Naming is easy, finances are hard
Luso wants you to come visit, to love your stay, and she wants to make it easy and comfortable for you to do so. You want to go visit Samshvilde village, and maybe more importantly, meet Luso. As a friend says, “When you speak to Luso, she lights you up.”
To make sure you can come visit in comfort, Luso has built Orbis Bude—which means “Vulture’s Nest,” a center that doubles as a tourist information and services hub and a youth community center.
“Coming up with the name was easy,” she says. “There are a lot of vultures in the canyon, and I always saw them when I worked there as a ranger. The finances were hard. Starting a business and getting money is a lot of responsibility. The process for getting loans and registering the business and doing the accounting is heavy. I had to learn all that.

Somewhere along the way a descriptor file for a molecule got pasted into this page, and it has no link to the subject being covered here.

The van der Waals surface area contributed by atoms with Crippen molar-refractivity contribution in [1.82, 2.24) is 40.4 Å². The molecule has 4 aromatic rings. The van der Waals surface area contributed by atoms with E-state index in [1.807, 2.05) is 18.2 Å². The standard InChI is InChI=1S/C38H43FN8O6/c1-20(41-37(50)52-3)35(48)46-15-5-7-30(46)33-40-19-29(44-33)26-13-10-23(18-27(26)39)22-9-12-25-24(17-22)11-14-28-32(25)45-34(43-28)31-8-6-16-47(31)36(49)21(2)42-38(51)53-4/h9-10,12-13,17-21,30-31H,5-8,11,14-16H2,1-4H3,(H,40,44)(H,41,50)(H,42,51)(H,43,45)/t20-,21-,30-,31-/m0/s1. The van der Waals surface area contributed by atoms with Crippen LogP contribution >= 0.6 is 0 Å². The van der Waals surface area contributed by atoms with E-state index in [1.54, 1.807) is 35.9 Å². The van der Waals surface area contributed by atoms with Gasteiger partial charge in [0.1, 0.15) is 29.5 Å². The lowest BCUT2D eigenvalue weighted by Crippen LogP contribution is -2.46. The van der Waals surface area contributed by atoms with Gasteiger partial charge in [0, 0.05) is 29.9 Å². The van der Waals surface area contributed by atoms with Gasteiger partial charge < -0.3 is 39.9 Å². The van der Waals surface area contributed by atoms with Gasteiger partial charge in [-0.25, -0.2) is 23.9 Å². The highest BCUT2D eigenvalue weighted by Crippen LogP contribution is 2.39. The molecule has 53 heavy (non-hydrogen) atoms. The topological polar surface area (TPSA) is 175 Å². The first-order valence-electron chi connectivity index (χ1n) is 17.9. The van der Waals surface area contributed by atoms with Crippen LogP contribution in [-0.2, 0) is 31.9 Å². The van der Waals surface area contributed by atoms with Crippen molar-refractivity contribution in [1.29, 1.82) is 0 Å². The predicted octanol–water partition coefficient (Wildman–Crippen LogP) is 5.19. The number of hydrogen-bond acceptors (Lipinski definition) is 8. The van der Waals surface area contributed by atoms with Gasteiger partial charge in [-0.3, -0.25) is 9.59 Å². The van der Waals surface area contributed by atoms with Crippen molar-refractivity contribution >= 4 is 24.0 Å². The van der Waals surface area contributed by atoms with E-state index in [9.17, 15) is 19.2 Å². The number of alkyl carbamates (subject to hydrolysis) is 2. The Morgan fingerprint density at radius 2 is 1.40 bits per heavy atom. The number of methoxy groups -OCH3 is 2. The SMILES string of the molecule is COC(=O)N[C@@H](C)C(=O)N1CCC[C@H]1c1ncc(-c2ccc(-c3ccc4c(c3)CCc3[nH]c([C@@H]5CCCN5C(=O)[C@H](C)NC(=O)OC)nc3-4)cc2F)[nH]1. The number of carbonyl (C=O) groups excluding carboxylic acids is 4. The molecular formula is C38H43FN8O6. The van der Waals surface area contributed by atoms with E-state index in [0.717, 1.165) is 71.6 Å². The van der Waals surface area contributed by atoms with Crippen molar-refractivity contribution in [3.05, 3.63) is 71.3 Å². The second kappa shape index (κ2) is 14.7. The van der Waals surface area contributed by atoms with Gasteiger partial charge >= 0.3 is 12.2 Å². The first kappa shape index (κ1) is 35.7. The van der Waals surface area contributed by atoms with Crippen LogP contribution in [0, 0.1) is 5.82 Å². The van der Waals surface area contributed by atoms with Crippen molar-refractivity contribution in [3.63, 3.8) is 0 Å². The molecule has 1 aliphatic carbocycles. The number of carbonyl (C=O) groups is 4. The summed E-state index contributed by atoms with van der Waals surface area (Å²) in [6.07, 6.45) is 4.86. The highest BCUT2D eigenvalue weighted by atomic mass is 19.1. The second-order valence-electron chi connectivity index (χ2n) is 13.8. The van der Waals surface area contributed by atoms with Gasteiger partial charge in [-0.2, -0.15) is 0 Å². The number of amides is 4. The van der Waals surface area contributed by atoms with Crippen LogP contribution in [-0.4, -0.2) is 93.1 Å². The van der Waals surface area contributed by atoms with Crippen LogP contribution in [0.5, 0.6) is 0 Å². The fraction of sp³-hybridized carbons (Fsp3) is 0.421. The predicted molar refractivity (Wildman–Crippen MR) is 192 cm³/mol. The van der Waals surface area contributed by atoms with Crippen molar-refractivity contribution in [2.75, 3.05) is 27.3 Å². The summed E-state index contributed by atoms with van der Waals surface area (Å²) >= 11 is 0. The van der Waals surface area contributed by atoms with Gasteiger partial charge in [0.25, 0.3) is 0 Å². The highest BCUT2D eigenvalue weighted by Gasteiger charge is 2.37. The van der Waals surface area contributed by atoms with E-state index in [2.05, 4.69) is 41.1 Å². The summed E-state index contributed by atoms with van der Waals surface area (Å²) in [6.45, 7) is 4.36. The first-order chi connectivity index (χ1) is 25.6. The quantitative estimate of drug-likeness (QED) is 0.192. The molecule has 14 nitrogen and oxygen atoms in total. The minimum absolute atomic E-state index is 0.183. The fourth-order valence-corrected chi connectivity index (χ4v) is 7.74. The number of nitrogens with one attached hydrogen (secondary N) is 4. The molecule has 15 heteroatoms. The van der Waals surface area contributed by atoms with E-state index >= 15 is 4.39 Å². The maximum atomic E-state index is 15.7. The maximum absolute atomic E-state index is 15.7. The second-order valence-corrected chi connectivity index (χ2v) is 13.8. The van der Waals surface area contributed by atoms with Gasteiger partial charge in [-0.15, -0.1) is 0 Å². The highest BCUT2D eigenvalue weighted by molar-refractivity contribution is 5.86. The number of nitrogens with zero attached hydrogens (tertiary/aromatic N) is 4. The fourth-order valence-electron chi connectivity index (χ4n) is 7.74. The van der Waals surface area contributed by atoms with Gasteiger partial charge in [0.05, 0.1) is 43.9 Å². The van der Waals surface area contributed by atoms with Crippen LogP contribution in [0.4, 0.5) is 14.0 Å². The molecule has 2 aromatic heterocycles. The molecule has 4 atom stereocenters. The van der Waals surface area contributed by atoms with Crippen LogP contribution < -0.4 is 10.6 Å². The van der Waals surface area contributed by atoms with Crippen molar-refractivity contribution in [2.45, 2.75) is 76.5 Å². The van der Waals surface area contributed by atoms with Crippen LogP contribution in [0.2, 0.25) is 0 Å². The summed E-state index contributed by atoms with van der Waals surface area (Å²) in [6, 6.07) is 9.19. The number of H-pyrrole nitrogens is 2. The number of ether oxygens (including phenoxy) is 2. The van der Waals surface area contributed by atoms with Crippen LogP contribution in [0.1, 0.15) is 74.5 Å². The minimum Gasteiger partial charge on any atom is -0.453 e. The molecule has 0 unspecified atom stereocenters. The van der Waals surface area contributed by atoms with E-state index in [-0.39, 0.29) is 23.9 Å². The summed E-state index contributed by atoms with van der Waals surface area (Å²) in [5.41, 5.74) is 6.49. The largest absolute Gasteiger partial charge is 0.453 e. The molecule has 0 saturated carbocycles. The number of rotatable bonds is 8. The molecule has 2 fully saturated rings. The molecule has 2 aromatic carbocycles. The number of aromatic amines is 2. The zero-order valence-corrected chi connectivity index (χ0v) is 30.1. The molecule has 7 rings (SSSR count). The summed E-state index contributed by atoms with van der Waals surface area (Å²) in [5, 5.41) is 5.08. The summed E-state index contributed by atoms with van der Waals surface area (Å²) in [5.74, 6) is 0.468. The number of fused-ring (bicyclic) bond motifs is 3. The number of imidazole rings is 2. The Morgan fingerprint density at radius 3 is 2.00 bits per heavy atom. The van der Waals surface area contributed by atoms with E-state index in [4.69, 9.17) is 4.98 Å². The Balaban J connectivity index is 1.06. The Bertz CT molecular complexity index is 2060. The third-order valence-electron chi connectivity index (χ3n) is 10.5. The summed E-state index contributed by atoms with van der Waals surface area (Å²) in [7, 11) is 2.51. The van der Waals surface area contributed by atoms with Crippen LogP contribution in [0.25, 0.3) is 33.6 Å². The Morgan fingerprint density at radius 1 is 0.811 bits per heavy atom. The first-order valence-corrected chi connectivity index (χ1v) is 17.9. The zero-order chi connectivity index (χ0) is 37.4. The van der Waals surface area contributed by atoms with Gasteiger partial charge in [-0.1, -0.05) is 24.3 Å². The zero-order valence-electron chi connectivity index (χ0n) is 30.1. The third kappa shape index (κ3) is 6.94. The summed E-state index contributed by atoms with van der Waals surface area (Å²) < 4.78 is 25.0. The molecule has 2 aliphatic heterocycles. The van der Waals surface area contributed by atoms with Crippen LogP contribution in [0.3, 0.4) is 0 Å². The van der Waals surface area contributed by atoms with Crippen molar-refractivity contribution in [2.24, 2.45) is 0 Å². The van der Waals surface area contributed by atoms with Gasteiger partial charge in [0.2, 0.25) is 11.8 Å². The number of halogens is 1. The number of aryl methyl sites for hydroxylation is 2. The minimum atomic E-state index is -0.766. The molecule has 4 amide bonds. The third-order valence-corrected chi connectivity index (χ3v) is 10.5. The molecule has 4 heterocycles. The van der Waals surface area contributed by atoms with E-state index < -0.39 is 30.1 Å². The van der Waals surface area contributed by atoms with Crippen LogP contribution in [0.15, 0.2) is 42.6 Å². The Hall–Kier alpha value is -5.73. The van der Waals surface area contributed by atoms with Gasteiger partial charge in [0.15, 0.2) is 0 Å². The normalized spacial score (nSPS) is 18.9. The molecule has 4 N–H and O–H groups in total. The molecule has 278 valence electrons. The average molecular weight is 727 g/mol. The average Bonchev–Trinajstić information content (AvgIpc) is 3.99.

I built all this from scratch. I got grants, and money, and I did a lot of hard physical labor. I built everything you see here. The last piece was the furniture. The chairs you’ll sit on, I paid for those with the CDI-7 project grant.”
Down payments on brighter futures
Luka Avchaleli, a farm-equipment entrepreneur, used his grant to invest in irrigation equipment. Most of the economic grants have gone to businesses in the agricultural sector.
Since the project’s inception, 73 entrepreneurs have been funded across various business areas, and they are also required to contribute a minimum of 30 percent. The demand for agri-business is high, and these businesses tend to be profitable since many farmers lack access to modern and sufficient agricultural machinery.
Recipients of “economic” grants, like Luso and Luka, are required to contribute, in cash, 30 percent of the total project cost.